Adrian Fenty, a life long resident of Washington D.C., is serving his second term as elected representative for Ward 4. He currently is Chairman of the Council’s Committee on Human Services, with oversight over the Department of Youth Rehabilitation Services, Child and Family Services Administration, Department of Human Services, and Office of Aging.
Street Sense reporter Fiona Clem sat with Fenty in early April to talk about homelessness and housing issues in the District.
SS: Let’s start with your committee, Human Services. You formed a Public Oversight Roundtable this year. How is that going?
Council member Adrian Fenty (D-Ward 4): It is going well. But I want to say that the lion’s share of our work is in front of us. Not only do we have to dig deep into figuring out how the agency is being managed, but also how it’s contracting out its work. We are going to have a big hearing about the restriction of the Department of Human Services and part of that restructuring is going to look at this Community Partnership where we contract out provisions of services to the homeless.
SS: Starting there, what bout the hypothermia season. At the beginning of hypothermia season there were some issues about not all the beds being in place, having logistical issues with getting people to New York Avenue, how did the hypothermia season go?
Fenty: It was a little bumpy. There were a number of things that happened anything from people not getting into shelter, to closing down of Randall, to a five-day notice to get people out of CCNV. So there’s been one thing after another.
But to be fair, and this is my first year as chair, I would say even though we have a long way to go; there were times when there was absolutely no idea where the beds were or what beds were available. That being said, we shouldn’t give the government a pass on providing shelter. Really, the homeless shelters need a lot of work, both structural work and pragmatic work. I mean we have a state of the art shelter at New York Avenue and in fact it really is a basic shelter.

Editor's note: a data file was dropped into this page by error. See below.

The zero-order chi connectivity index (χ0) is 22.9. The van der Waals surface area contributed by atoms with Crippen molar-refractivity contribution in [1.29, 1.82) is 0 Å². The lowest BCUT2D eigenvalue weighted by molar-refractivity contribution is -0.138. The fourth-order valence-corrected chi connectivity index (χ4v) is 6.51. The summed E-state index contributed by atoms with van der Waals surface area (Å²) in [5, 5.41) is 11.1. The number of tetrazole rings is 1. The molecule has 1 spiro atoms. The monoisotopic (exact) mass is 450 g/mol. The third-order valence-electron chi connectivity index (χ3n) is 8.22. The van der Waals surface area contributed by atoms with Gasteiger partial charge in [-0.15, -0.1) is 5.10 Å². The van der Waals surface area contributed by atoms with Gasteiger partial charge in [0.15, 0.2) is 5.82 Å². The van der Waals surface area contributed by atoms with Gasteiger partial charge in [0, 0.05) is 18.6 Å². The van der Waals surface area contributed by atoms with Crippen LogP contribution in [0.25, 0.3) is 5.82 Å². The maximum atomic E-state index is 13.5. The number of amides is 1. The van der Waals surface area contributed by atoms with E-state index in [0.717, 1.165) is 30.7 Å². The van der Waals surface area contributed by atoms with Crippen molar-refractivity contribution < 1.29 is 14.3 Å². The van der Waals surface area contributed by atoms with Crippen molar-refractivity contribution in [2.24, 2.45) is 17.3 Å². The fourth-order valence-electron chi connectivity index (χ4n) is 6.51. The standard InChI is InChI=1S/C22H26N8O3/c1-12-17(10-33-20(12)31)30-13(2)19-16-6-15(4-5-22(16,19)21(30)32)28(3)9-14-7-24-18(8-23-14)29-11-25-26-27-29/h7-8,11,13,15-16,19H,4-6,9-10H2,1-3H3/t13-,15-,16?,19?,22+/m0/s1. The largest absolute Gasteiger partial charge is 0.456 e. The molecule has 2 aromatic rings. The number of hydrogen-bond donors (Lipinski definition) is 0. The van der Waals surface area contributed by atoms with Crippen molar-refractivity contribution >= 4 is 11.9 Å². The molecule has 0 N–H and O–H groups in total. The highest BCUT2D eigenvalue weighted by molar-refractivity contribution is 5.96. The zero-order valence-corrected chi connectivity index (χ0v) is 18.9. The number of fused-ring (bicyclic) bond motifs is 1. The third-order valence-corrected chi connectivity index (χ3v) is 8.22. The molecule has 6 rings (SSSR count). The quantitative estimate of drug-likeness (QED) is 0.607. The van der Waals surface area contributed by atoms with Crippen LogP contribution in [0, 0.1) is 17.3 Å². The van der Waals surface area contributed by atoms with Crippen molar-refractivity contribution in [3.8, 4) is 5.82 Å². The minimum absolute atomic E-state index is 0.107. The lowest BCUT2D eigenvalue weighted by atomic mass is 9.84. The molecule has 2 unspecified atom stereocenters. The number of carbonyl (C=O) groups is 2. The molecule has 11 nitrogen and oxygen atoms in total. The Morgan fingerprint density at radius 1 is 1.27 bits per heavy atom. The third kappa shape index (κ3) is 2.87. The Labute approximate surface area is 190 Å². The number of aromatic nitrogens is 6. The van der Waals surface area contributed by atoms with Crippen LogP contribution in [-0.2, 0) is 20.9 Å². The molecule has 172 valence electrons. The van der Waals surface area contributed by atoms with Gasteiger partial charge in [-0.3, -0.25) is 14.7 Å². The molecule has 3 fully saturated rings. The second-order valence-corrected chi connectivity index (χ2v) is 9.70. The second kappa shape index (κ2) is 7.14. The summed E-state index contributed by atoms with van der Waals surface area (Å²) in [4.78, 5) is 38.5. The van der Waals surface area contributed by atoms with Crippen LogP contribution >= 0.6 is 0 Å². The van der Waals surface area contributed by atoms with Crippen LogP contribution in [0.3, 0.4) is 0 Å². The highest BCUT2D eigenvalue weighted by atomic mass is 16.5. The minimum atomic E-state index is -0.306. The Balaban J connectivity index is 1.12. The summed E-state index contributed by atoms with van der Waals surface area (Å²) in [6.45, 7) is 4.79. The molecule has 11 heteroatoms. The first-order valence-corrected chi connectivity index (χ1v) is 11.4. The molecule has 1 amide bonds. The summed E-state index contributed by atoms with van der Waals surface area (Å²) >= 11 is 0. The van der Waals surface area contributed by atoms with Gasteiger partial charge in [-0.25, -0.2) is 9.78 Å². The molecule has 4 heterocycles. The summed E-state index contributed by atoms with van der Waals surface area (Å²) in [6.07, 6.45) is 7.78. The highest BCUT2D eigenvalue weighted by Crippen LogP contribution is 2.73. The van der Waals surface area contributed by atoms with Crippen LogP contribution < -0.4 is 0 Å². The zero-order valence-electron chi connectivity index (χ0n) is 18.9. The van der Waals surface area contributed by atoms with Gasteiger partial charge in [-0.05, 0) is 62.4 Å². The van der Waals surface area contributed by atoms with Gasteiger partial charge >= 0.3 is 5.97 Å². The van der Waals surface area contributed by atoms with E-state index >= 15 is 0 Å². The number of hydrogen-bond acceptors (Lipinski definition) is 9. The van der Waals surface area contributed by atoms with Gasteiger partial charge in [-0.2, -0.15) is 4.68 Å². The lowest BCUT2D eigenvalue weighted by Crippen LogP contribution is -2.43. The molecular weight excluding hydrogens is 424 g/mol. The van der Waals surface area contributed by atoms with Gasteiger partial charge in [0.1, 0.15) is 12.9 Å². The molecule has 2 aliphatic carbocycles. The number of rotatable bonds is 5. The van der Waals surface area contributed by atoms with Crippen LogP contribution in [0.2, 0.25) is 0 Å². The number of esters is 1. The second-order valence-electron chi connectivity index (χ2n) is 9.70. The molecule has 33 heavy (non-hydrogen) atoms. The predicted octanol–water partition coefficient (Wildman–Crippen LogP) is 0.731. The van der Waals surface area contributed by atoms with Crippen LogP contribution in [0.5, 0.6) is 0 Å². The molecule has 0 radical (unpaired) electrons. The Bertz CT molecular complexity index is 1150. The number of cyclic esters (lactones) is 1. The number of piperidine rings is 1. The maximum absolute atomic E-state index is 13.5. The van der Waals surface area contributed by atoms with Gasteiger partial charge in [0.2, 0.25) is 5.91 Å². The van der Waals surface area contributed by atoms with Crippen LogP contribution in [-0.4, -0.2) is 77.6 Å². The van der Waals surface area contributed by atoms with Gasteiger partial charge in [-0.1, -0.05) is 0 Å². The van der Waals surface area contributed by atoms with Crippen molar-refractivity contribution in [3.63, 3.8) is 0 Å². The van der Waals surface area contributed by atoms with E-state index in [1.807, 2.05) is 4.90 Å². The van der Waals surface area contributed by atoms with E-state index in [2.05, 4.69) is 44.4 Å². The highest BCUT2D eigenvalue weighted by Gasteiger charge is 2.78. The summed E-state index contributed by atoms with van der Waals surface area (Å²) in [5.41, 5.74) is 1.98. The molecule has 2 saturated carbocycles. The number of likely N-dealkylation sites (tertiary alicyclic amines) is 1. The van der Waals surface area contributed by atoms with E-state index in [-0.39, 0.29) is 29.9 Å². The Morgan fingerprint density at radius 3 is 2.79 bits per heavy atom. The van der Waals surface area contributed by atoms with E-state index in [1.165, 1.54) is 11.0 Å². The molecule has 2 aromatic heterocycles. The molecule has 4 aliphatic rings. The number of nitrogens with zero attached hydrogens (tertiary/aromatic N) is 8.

SS: New York Avenue was supposed to be the first shelter to provide wraparound services, and this year a lot of those services weren’t really in place. Is that just because it was the first year?
Fenty: To be honest, I think it is a legitimate disagreement with the executive branch of government. I think they really believe that they are providing wrap-around services. No one else does.
SS: I suppose that part-time social services, providing social services three times a week, could be considered wrap-around services, right?
Fenty: But not to anyone looking at it objectively.
That’s supposed to be a Housing Assistance Center- that’s a pretty high bar. That’s much more than a homeless shelter. People are coming in and from the moment they get there you are trying to transition them out of there, and that’s clearly not happening.
SS: But it was also the first year of the program.
Fenty: That’s true. And I think that if the government had said it’s the first year, we have lots of kinks to work and right now it’s a c-minus at best, I think that would have been okay. But that’s not what they’ve been saying. They’ve been saying at least in public hearings that things are going very well there.
SS: Will there be a re-evaluation of services at New York Avenue for next season?
Fenty: Well, I don’t know about that. There should be for right now, because it’s a homeless shelter year-round.
SS: Understanding that more Housing Assistance Centers will come online, Gales, for instance, in the next two or three years, re-evaluating New York Avenue services is fair. I’m saying you just have to know if this is working, because when you get other Housing Assistance Centers online we have to know what works.
Fenty: I couldn’t agree with you more. And it’s more than fair. That’s exactly what you have to do.
SS: Speaking of Gales, what is the timeline now?
Fenty: We have an exact date in our responses. It’s not going to be finished by this hypothermia season as they promised. But I’m pretty sure that the date that they gave us is well in advance of the FY07 hypothermia season, so it should be ready by the fall of 2006.
SS: So is Franklin going to be closed?